“We laud the Honorable Court’s decision to side with the truth and justice. This shows that such ridiculous charges against Pastor Balucio and other church workers in similar predicaments are fabricated and meant to harass.”
By ANNE MARXZE D. UMIL
MANILA – The National Council of Churches in the Philippines (NCCP) lauded the dismissal of trumped-up charges against church leader Pastor Dan Balucio.
“We laud the Honorable Court’s decision to side with the truth and justice. This shows that such ridiculous charges against Pastor Balucio and other church workers in similar predicaments are fabricated and meant to harass,” said NCCP General Secretary Bishop Reuel Norman O. Marigza in a statement.
Balucio is the coordinator of Andurog Mayon, NCCP’s ecumenical partner in humanitarian response operations in the Bicol region.
In a decision dated Aug. 4, Presiding Judge Maria Theresa San Juan-Loquillano of the Regional Trial Court Legazpi City Branch 10 granted Balucio’s motion to quash the search warrant used during the raid of his home on May 2 in Albay.
Loquillano pointed out that the “applicant for the issuance of search warrant had no personal knowledge about the existence and the material allegations and proof of the supposed crime that he is describing in his own application for search warrant.”
“On this score alone, the application for search warrant ought to have been dismissed for lack of probable cause,” Loquillano said.
Balucio, also the spokesperson of Bagong Alyansang Makabayan-Bicol, was arrested on the same day authorities also raided the house and arrested 20-year-old youth activist Maria Jesusa “Sasah” Sta. Rosa in Camarines Sur. Sta. Rosa is the spokesperson of Jovenes Anakbayan.
Legazpi City RTC Vice Executive Judge Edgar Armes issued the search warrant used to raid Balucio’s home and Sta. Rosa’s residence.
Armes issued the warrant based on the accounts of three witnesses who accused Balucio of selling firearms. However, Loquillano has noted several inconsistencies in the account of witnesses who are policemen and a tipster.
Loquillano said that “once application for the search warrant lacks the element of personal knowledge by the applicant and his witnesses upon which the issuance of a search may be justified, any search warrant is deemed as not based on probable cause and should be considered as a nullity, its issuance being arbitrary.”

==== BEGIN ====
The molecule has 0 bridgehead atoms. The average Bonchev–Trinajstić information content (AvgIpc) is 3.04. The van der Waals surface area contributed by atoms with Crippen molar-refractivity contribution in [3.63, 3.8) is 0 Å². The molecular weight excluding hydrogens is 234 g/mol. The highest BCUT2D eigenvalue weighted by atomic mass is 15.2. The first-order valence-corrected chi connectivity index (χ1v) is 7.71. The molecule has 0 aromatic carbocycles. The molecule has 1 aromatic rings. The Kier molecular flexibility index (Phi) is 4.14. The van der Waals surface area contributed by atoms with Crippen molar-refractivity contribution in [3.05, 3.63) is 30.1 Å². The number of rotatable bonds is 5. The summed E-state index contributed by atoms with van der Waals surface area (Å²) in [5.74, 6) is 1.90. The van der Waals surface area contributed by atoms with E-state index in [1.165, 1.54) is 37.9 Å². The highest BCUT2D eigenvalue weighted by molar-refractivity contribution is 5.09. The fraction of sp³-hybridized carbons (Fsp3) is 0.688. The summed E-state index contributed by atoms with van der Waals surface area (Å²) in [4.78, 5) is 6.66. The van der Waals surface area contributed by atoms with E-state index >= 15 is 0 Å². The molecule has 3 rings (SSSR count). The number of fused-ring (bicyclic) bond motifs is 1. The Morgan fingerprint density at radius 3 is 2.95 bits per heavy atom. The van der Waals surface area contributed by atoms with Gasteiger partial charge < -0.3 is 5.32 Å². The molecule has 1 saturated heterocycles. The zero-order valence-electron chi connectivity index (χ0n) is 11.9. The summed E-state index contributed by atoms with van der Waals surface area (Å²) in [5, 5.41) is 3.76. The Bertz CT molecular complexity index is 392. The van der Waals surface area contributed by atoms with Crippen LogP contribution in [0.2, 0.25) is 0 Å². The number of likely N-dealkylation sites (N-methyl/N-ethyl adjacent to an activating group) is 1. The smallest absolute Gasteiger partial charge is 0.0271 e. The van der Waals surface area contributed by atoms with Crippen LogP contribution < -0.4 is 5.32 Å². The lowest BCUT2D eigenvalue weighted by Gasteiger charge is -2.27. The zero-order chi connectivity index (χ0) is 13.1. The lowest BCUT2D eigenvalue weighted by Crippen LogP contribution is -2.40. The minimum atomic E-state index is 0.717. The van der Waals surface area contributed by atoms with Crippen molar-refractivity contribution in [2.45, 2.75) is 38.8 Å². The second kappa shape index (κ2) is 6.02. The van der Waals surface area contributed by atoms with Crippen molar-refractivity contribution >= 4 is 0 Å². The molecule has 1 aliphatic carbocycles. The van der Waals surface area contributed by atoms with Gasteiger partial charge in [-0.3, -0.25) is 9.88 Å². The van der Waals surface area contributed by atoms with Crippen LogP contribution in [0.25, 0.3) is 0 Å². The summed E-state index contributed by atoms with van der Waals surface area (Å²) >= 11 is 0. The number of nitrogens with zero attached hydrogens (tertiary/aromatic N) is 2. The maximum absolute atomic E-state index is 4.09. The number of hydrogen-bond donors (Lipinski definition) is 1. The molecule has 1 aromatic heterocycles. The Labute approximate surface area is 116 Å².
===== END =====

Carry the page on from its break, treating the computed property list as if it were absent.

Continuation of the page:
Investigate judges issuing questionable warrants
Meanwhile, Cristina Palabay, secretary general of Karapatan, once again called on the Supreme Court “to take steps to investigate members of the judiciary who have been involved in the issuances of such questionable search warrants, including Quezon City Regional Trial Court Judge Cecilyn Burgos-Villavert and Manila Regional Trial Court Executive Judge Jose Lorenzo dela Rosa.”
Villavert issued search warrants to raid the residences of the six activists and one journalist, Manila Today editor Lady Ann Salem, collectively called #HRDay7 on Dec. 10, 2020. She also issued other search warrants which resulted in the arrests of other activists such as Reina Mae Nasino.
Dela Rosa and other Manila RTC executive judges, meanwhile, issued search warrants used in the Bloody Sunday incidents on March 7.
Palabay said in a statement that the decision of Albay court “follows similar decisions by courts in Mandaluyong City, Batangas, Laguna, Bacolod City and Capiz, essentially questioning the issuances of search warrants of other courts and upholding the basic right to due process of the activists arrested in these communities.”
“The pattern of the police’s use of search warrants, planting evidence and effecting the arbitrary arrests and detention of individuals like Pastor Dan Balucio is a glaring form of weaponization of the judiciary against activists and dissenters,” Palabay said.
She also said that police and military officials who filed such complaints, conducted and ordered these operations should be held accountable as it resulted in the violation of the human rights defenders’ rights against arbitrary or illegal arrests and detention, their rights to due process and privacy within their homes or offices.